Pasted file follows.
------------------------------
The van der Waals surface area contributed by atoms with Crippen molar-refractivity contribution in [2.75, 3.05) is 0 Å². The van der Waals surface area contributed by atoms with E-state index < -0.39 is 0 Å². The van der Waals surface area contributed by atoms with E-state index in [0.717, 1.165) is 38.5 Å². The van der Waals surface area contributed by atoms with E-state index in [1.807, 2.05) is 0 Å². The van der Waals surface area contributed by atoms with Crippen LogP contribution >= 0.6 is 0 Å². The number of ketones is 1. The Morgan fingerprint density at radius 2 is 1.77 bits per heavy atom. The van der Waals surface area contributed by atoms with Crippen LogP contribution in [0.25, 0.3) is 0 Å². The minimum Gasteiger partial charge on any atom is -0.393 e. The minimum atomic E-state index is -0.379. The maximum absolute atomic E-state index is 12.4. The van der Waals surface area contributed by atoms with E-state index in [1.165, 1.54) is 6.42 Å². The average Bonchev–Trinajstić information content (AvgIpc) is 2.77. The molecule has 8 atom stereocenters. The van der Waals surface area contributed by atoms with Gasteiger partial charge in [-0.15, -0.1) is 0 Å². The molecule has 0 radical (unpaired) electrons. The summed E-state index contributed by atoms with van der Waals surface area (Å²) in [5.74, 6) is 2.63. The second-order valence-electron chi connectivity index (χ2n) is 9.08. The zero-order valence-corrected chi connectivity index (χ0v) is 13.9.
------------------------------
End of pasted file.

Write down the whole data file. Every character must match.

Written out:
The van der Waals surface area contributed by atoms with Crippen molar-refractivity contribution in [2.75, 3.05) is 0 Å². The van der Waals surface area contributed by atoms with E-state index < -0.39 is 0 Å². The van der Waals surface area contributed by atoms with E-state index in [0.717, 1.165) is 38.5 Å². The van der Waals surface area contributed by atoms with E-state index in [1.807, 2.05) is 0 Å². The van der Waals surface area contributed by atoms with Crippen LogP contribution >= 0.6 is 0 Å². The number of ketones is 1. The Morgan fingerprint density at radius 2 is 1.77 bits per heavy atom. The van der Waals surface area contributed by atoms with Crippen LogP contribution in [0.25, 0.3) is 0 Å². The minimum Gasteiger partial charge on any atom is -0.393 e. The minimum atomic E-state index is -0.379. The maximum absolute atomic E-state index is 12.4. The van der Waals surface area contributed by atoms with E-state index in [1.165, 1.54) is 6.42 Å². The average Bonchev–Trinajstić information content (AvgIpc) is 2.77. The molecule has 8 atom stereocenters. The van der Waals surface area contributed by atoms with Gasteiger partial charge in [-0.15, -0.1) is 0 Å². The molecule has 0 radical (unpaired) electrons. The summed E-state index contributed by atoms with van der Waals surface area (Å²) in [5.74, 6) is 2.63. The second-order valence-electron chi connectivity index (χ2n) is 9.08. The zero-order valence-corrected chi connectivity index (χ0v) is 13.9.